Nathan 11:14
The other thing, though, is health, health messaging that we see in advertising and stuff along those lines, it’s more prominent than ever, which is fantastic. Right? It’s making people more aware of their health. Is it making people do more about their health? No, like not necessarily, we know what is good and bad for us, everyone. Most people, a lot of people know what they should be eating and shouldn’t be eating and where they should be exercising, shouldn’t be in sleep and stress and mental health and all that kind of stuff. Is anyone doing it? Some people are, that’s great, but a lot of the population are not. So that’s kind of a positive, that’s also a little bit of a negative as well like the information again, talking about the information, there’s more information than ever. However, there’s more people than ever, that’s not not listening to it as well. So I guess that’s sort of the positives, but sort of leading into the negatives. Probably one of the biggest negatives I see in the fitness industry at the moment is that people there just lead in a direction very easily, very easily. So an example would be fitness people on social media Now look, like everyone, everyone to their own. But just because I look at someone on social media, who is, you know, absolutely ripped and buff, and they’re selling their 12 weeks to the best ABS programme that does that does not mean in any way that they know what they’re talking about? Or does it mean in any way that they follow that 12 weeks to great ABS programme? All right. And it’s just them finding a great way to make money. And I think people are too quick to believe the hype. So I walk into a gym and say, go, Well, I want to, I want to lose 20 kilos, and the person behind the desk goes, terrific call. As long as you come in three times a week, for the next three months, you’ll probably lose 20 kilos, cool. And that person just blocked me from going. Alright, it’s that easy, excellent. Like I’m like, without anyone actually really breaking everything down for them and really running through their goals and sort of giving them a realistic timeline and stuff like that. I think. I think people are very quick to believe what they want to believe, when it comes to their health and their fitness. And unfortunately, there’s more people around and not giving people the correct advice, I guess you could say. So I find that a bit of a negative in the industry at the moment. So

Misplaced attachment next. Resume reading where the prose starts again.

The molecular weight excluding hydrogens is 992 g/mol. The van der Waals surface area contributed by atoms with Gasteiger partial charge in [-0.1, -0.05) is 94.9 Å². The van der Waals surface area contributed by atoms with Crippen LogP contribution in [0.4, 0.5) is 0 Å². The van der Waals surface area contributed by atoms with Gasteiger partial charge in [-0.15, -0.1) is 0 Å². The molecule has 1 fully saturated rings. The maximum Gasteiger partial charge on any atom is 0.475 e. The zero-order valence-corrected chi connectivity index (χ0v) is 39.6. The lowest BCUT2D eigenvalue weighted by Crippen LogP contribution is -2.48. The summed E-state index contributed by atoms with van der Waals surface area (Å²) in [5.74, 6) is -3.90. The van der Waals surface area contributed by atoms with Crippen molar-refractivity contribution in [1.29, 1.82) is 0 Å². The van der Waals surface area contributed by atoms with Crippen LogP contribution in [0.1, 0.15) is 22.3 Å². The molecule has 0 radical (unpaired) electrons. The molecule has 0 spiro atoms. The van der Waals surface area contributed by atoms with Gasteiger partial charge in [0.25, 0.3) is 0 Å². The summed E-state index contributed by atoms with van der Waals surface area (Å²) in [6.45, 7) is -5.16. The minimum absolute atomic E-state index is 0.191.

Jackie 13:48
it’s a bit sad because you could almost take advantage of that type of client because they literally just, it’s almost like they’re relinquishing all responsibility of their own health to someone else. So it is not great. Like that’s, that’s not what you want for someone. But yeah, then you’ve got that person who is meant to be the authority, who, unfortunately may take advantage of that. Now, I’m not saying all PTs do that, because there certainly are definitely not plastic people out there. But you know, just like any industry there, there are your fantastic professionals and then there are ones that just are not up to the same standard.

Learning To Be Patient As A Parent And A Fitness Professional

Nathan 14:39
I feel like maybe society these days has a little bit less patience. I always, always talk about the patience that my parents had, even compared to some to my generation. I look at where my parents happen to, to be amazing and sort of babysit our girl. The patience they have with a two year old and a four year old when they are babysitting is phenomenal, absolutely phenomenal. And not that me and my lovely wife don’t have any patience. But you know, I don’t think I could, I could sit there trying to write the same letter on a piece of paper for two hours. My parents are, they’ll be there the whole time. And I think, in today’s society as a, as a general, like, if I’m looking to get some health or fitness results […] if someone tells me that I can have them now, I’m going to convince myself that they are telling me the truth, because why would they want to lie to me? All right, if they’re telling me that I can have exactly all the health and fitness benefits that I want, in the next three months, when I went to another gym around the corner, where the guy really sat down with me listened to everything, and said, “Look, if you want to achieve those exact goals, that’s going to take you a minimum, a minimum of a year, and that year is going to be consistently three to five times per week,” this other person is saying I can have them in three months and I only have to come in two to three times per week. That’s where I’m going. And they’re cheaper. That’s exactly where I’m going. Because that person told me I could have been quicker. And unfortunately, that’s not the truth all the time.

For More Information

Where to find Nathan:

Instagram: @nathanwiese and @crossfitzenith

Website: www.crossfitzentih.com.au

Facebook: @crossfitzenith

Where To Find Jackie

Get in touch with me:

Instagram: @jackietann_rmt

Hear more insights from our special guests on the Bodies Built Better podcast. Browse our archives now!